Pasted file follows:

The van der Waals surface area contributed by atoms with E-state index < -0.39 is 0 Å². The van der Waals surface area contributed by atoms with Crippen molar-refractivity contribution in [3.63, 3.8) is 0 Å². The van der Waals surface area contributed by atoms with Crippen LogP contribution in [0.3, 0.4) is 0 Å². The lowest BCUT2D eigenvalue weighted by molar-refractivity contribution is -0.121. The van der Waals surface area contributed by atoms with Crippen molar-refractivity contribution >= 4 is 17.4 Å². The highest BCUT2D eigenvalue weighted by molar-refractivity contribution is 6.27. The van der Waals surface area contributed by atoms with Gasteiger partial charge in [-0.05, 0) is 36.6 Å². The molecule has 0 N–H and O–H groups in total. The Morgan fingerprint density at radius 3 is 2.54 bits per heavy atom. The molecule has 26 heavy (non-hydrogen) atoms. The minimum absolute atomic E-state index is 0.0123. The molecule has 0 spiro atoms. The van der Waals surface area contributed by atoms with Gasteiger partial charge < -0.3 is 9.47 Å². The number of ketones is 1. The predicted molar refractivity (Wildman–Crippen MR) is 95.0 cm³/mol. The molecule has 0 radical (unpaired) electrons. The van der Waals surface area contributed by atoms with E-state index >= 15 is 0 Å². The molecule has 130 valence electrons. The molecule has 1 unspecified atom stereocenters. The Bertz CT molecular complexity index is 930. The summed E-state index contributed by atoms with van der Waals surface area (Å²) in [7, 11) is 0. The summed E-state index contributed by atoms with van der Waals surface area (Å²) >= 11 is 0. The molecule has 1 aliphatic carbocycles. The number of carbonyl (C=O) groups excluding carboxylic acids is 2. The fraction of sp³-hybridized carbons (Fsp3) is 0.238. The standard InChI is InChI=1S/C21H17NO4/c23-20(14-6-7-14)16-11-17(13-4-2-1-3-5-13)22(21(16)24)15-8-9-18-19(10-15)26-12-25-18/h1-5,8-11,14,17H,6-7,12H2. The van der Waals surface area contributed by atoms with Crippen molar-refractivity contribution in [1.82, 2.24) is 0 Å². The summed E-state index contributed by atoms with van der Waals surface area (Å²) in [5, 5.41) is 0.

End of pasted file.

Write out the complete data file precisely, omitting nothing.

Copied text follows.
The van der Waals surface area contributed by atoms with E-state index < -0.39 is 0 Å². The van der Waals surface area contributed by atoms with Crippen molar-refractivity contribution in [3.63, 3.8) is 0 Å². The van der Waals surface area contributed by atoms with Crippen LogP contribution in [0.3, 0.4) is 0 Å². The lowest BCUT2D eigenvalue weighted by molar-refractivity contribution is -0.121. The van der Waals surface area contributed by atoms with Crippen molar-refractivity contribution >= 4 is 17.4 Å². The highest BCUT2D eigenvalue weighted by molar-refractivity contribution is 6.27. The van der Waals surface area contributed by atoms with Gasteiger partial charge in [-0.05, 0) is 36.6 Å². The molecule has 0 N–H and O–H groups in total. The Morgan fingerprint density at radius 3 is 2.54 bits per heavy atom. The molecule has 26 heavy (non-hydrogen) atoms. The minimum absolute atomic E-state index is 0.0123. The molecule has 0 spiro atoms. The van der Waals surface area contributed by atoms with Gasteiger partial charge < -0.3 is 9.47 Å². The number of ketones is 1. The predicted molar refractivity (Wildman–Crippen MR) is 95.0 cm³/mol. The molecule has 0 radical (unpaired) electrons. The van der Waals surface area contributed by atoms with E-state index >= 15 is 0 Å². The molecule has 130 valence electrons. The molecule has 1 unspecified atom stereocenters. The Bertz CT molecular complexity index is 930. The summed E-state index contributed by atoms with van der Waals surface area (Å²) in [7, 11) is 0. The summed E-state index contributed by atoms with van der Waals surface area (Å²) >= 11 is 0. The molecule has 1 aliphatic carbocycles. The number of carbonyl (C=O) groups excluding carboxylic acids is 2. The fraction of sp³-hybridized carbons (Fsp3) is 0.238. The standard InChI is InChI=1S/C21H17NO4/c23-20(14-6-7-14)16-11-17(13-4-2-1-3-5-13)22(21(16)24)15-8-9-18-19(10-15)26-12-25-18/h1-5,8-11,14,17H,6-7,12H2. The van der Waals surface area contributed by atoms with Crippen molar-refractivity contribution in [1.82, 2.24) is 0 Å². The summed E-state index contributed by atoms with van der Waals surface area (Å²) in [5, 5.41) is 0.